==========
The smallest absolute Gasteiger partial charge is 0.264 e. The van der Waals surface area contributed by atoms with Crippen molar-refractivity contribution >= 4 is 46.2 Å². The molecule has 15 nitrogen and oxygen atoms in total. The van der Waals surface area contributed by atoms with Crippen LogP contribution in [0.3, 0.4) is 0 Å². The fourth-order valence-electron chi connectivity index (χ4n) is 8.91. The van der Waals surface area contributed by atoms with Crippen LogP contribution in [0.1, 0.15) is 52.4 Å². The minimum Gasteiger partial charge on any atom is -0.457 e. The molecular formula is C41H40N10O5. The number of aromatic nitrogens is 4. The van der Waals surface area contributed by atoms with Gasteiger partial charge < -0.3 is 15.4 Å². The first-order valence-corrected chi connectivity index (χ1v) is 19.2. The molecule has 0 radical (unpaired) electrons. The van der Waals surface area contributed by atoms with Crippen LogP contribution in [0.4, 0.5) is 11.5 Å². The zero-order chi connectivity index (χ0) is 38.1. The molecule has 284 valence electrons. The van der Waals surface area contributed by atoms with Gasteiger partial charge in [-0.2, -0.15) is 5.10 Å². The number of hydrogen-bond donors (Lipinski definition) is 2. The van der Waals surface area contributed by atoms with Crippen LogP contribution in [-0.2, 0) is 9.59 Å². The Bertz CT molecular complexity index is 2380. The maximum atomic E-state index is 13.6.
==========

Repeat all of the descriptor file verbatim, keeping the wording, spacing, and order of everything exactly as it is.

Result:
The smallest absolute Gasteiger partial charge is 0.264 e. The van der Waals surface area contributed by atoms with Crippen molar-refractivity contribution >= 4 is 46.2 Å². The molecule has 15 nitrogen and oxygen atoms in total. The van der Waals surface area contributed by atoms with Crippen LogP contribution in [0.3, 0.4) is 0 Å². The fourth-order valence-electron chi connectivity index (χ4n) is 8.91. The van der Waals surface area contributed by atoms with Crippen LogP contribution in [0.1, 0.15) is 52.4 Å². The minimum Gasteiger partial charge on any atom is -0.457 e. The molecular formula is C41H40N10O5. The number of aromatic nitrogens is 4. The van der Waals surface area contributed by atoms with Gasteiger partial charge < -0.3 is 15.4 Å². The first-order valence-corrected chi connectivity index (χ1v) is 19.2. The molecule has 0 radical (unpaired) electrons. The van der Waals surface area contributed by atoms with Crippen LogP contribution in [0.4, 0.5) is 11.5 Å². The zero-order chi connectivity index (χ0) is 38.1. The molecule has 284 valence electrons. The van der Waals surface area contributed by atoms with Gasteiger partial charge in [-0.2, -0.15) is 5.10 Å². The number of hydrogen-bond donors (Lipinski definition) is 2. The van der Waals surface area contributed by atoms with Crippen LogP contribution in [-0.2, 0) is 9.59 Å². The Bertz CT molecular complexity index is 2380. The maximum atomic E-state index is 13.6.